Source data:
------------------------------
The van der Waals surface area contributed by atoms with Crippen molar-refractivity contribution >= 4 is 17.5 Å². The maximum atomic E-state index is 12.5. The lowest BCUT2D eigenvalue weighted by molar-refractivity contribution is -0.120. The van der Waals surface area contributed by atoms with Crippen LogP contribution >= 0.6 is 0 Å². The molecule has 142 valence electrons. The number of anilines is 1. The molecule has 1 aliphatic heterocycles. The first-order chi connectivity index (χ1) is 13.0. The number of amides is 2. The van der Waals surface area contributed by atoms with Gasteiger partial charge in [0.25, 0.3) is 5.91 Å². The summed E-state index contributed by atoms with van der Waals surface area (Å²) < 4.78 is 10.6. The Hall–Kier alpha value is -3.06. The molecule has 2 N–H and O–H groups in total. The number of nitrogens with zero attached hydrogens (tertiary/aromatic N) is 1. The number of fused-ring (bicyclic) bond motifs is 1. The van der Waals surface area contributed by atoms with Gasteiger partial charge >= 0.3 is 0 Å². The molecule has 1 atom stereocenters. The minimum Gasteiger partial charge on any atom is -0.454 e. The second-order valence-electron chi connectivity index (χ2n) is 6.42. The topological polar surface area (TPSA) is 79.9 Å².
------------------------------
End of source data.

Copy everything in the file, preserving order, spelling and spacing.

The van der Waals surface area contributed by atoms with Crippen molar-refractivity contribution >= 4 is 17.5 Å². The maximum atomic E-state index is 12.5. The lowest BCUT2D eigenvalue weighted by molar-refractivity contribution is -0.120. The van der Waals surface area contributed by atoms with Crippen LogP contribution >= 0.6 is 0 Å². The molecule has 142 valence electrons. The number of anilines is 1. The molecule has 1 aliphatic heterocycles. The first-order chi connectivity index (χ1) is 13.0. The number of amides is 2. The van der Waals surface area contributed by atoms with Gasteiger partial charge in [0.25, 0.3) is 5.91 Å². The summed E-state index contributed by atoms with van der Waals surface area (Å²) < 4.78 is 10.6. The Hall–Kier alpha value is -3.06. The molecule has 2 N–H and O–H groups in total. The number of nitrogens with zero attached hydrogens (tertiary/aromatic N) is 1. The number of fused-ring (bicyclic) bond motifs is 1. The van der Waals surface area contributed by atoms with Gasteiger partial charge >= 0.3 is 0 Å². The molecule has 1 atom stereocenters. The minimum Gasteiger partial charge on any atom is -0.454 e. The second-order valence-electron chi connectivity index (χ2n) is 6.42. The topological polar surface area (TPSA) is 79.9 Å².